For the past two months, the state of California has been battling raging wildfires, and the U.S. Environmental Protection Agency (EPA), the U.S. Army Corps of Engineers (USACE), California Department of Resources Recycling and Recovery (CalRecycle) and others have worked to clean up debris, ash, solid waste and hazardous waste from properties affected by the wildfires.
The Sonoma County Landfill, one of the sites accepting debris from the wildfires, recently launched a new system in an effort to get trucks in and out faster. Rather than weighing trucks as the come in and out, the new system takes the known weight of the empty truck and subtracts it from the full load. This new system has decreased the dumping process from two to three hours to less than one hour.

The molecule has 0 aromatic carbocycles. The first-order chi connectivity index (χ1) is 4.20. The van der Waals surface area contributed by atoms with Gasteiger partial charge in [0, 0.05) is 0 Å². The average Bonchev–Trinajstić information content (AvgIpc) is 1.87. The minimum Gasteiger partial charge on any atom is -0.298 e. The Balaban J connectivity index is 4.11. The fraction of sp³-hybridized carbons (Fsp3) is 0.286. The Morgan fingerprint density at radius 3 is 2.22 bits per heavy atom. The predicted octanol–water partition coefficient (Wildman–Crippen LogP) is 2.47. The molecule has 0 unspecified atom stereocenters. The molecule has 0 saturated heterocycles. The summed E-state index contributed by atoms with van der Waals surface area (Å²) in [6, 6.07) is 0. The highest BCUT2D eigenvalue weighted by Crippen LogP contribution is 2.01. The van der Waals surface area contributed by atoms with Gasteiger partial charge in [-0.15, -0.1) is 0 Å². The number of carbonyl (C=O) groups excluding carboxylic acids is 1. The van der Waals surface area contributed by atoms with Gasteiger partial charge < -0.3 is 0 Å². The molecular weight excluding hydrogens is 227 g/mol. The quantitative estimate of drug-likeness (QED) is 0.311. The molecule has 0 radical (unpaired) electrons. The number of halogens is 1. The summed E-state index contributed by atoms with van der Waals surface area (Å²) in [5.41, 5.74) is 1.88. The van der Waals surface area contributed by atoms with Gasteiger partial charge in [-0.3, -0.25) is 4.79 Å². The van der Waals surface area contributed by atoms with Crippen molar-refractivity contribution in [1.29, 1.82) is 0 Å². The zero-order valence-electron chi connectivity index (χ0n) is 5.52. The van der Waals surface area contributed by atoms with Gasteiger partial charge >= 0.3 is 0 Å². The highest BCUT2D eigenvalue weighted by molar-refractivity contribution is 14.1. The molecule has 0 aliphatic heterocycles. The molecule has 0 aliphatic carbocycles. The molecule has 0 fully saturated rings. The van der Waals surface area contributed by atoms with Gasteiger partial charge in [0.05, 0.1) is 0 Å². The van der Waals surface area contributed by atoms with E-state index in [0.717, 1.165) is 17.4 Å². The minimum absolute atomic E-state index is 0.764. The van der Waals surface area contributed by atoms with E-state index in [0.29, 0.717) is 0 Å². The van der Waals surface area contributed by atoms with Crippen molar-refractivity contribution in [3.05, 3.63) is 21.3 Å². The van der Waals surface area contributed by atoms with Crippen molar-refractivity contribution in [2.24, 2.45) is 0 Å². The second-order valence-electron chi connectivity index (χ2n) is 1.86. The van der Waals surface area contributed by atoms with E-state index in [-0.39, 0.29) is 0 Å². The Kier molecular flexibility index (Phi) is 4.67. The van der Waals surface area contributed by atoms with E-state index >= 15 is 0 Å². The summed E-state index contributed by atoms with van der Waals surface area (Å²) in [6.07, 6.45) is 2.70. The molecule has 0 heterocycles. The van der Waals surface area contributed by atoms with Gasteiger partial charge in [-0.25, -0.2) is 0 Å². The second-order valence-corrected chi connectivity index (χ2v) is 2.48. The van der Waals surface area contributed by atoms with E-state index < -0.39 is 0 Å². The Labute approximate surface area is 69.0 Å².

KPIX 5 has more:
The Sonoma County landfill has been packed with debris from the fires and it’s caused some major gridlock for trucks trying to get in.
Now, officials are trying to speed up the process.
They’ve just started a new system at the landfill in Petaluma to help trucks get in and get out fast.
The Army Corp of Engineers has instituted a new system this week to make the dumping process exponentially faster.